When I think of this author’s most recent novel, Aletheia, the word that always immediately pops into my head is wow. With numerous essays, short stories, and poems in publication as well as one absolutely superb novel, American Monster, Breukelaar was already a force to be reckoned with in the realm of literary dark fiction. But nothing could have prepared me for the brilliant noir/horror mashup that is Aletheia. That book floored me with it’s quirky characters, both alive and dead, unreliable narrators, and the glorious, gorgeously haunting prose that she’s so incredibly adept with. J.S. Breukelaar is an author performing at the top of her game and one of the absolute best when it comes to scaring the fuck out of you while simultaneously breaking your heart. If you haven’t read her amazing work yet, do it. You need Aletheia on your shelves and in your mind ASAP.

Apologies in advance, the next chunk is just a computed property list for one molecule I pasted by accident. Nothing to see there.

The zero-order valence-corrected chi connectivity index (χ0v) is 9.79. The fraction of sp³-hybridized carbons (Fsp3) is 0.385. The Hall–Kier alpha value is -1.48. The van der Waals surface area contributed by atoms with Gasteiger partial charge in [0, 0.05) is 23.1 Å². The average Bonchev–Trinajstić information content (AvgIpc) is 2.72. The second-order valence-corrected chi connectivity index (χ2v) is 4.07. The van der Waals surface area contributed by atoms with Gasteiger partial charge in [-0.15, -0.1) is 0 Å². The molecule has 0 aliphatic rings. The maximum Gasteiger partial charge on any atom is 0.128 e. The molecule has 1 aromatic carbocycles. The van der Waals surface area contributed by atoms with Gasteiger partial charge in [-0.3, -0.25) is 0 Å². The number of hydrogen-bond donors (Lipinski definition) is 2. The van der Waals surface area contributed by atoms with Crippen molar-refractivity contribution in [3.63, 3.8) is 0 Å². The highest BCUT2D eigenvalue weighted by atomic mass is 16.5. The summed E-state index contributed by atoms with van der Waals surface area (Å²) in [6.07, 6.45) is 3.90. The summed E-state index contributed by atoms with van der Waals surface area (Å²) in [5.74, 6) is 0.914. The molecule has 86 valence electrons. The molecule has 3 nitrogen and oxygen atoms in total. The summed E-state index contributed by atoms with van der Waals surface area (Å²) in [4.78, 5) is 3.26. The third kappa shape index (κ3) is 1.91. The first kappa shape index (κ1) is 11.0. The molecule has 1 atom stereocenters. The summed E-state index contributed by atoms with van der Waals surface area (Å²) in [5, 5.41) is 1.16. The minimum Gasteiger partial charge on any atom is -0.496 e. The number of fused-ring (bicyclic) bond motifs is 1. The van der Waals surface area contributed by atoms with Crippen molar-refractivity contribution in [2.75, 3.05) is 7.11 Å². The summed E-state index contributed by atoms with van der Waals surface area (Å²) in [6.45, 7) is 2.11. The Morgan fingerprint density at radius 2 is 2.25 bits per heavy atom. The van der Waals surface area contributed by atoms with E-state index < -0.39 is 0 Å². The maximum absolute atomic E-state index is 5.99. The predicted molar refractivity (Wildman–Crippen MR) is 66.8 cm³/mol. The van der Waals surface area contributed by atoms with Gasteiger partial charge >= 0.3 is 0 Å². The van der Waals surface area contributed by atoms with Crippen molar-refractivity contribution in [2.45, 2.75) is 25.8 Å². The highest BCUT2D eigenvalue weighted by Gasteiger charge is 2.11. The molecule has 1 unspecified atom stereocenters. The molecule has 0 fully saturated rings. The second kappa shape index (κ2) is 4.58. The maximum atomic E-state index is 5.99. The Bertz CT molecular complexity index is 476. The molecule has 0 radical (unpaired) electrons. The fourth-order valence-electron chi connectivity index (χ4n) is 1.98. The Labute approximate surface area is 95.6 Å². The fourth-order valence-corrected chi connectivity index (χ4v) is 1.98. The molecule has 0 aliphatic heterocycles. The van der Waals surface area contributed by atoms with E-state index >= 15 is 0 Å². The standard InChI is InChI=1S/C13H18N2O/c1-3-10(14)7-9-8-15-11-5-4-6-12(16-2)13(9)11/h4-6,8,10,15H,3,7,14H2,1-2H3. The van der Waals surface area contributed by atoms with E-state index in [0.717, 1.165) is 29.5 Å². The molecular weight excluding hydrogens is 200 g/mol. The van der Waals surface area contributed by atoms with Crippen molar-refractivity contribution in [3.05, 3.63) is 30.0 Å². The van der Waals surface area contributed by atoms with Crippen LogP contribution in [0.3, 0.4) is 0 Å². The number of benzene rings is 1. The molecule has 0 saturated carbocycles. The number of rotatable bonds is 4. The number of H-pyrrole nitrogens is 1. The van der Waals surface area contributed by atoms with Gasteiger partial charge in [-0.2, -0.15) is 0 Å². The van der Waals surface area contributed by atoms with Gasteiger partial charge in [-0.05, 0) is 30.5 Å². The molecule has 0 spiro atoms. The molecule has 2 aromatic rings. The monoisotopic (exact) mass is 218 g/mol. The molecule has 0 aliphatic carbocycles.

Not enough can be said about this outrageously talented author. One of my favorite short story writers of all time, she has at least four collections of the most amazingly dark, surreal neo-noir fantasies that have ever been penned, including Get in Trouble, Pretty Monsters, and Stranger Things Happen. Kelly link writes all over the literary board, making her difficult, if not impossible, to shoehorn into any one category. With tales of hauntings, real and imagined, magical realism, and straight up horror, she’s one of the most powerful voices in dark literary fiction and you never know what you’re going to get from her. You only know that it’s always going to be something original, brilliant, and completely genre transcendent, no matter what trope she chooses to take on. If, like me, you’re a fan of great short stories and you haven’t read this author, you’re screwing yourself out of one of the greatest voices, living or dead, male or female, that’s ever taken pen to paper.